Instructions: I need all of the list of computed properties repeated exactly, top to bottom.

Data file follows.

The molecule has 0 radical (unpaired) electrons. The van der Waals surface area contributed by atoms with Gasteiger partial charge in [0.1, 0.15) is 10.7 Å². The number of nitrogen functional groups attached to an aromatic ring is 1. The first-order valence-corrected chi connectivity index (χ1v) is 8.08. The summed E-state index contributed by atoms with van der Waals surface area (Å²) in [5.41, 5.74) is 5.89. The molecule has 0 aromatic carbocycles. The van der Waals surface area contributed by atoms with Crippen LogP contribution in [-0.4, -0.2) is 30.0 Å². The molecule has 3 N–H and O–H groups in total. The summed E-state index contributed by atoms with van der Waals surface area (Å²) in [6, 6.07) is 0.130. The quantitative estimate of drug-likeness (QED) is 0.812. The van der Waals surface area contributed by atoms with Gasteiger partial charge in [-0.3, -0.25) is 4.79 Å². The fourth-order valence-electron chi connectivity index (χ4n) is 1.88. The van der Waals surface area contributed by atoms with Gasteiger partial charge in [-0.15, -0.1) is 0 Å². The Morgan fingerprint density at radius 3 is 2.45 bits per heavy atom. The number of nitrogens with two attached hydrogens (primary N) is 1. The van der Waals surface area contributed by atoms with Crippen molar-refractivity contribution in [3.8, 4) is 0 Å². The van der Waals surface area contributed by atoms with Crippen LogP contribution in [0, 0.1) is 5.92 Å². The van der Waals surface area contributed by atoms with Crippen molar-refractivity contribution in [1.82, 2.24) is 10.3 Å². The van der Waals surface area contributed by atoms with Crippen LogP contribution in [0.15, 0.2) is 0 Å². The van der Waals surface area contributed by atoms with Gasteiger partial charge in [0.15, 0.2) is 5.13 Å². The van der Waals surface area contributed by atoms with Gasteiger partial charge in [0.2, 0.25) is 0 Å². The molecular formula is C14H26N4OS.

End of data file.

The molecule has 0 radical (unpaired) electrons. The van der Waals surface area contributed by atoms with Gasteiger partial charge in [0.1, 0.15) is 10.7 Å². The number of nitrogen functional groups attached to an aromatic ring is 1. The first-order valence-corrected chi connectivity index (χ1v) is 8.08. The summed E-state index contributed by atoms with van der Waals surface area (Å²) in [5.41, 5.74) is 5.89. The molecule has 0 aromatic carbocycles. The van der Waals surface area contributed by atoms with Crippen LogP contribution in [-0.4, -0.2) is 30.0 Å². The molecule has 3 N–H and O–H groups in total. The summed E-state index contributed by atoms with van der Waals surface area (Å²) in [6, 6.07) is 0.130. The quantitative estimate of drug-likeness (QED) is 0.812. The van der Waals surface area contributed by atoms with Gasteiger partial charge in [-0.3, -0.25) is 4.79 Å². The fourth-order valence-electron chi connectivity index (χ4n) is 1.88. The van der Waals surface area contributed by atoms with Gasteiger partial charge in [-0.15, -0.1) is 0 Å². The Morgan fingerprint density at radius 3 is 2.45 bits per heavy atom. The number of nitrogens with two attached hydrogens (primary N) is 1. The van der Waals surface area contributed by atoms with Crippen molar-refractivity contribution in [3.8, 4) is 0 Å². The van der Waals surface area contributed by atoms with Crippen LogP contribution in [0, 0.1) is 5.92 Å². The van der Waals surface area contributed by atoms with Crippen molar-refractivity contribution in [1.82, 2.24) is 10.3 Å². The van der Waals surface area contributed by atoms with Crippen LogP contribution in [0.15, 0.2) is 0 Å². The van der Waals surface area contributed by atoms with Gasteiger partial charge in [0.15, 0.2) is 5.13 Å². The van der Waals surface area contributed by atoms with Gasteiger partial charge in [0.2, 0.25) is 0 Å². The molecular formula is C14H26N4OS.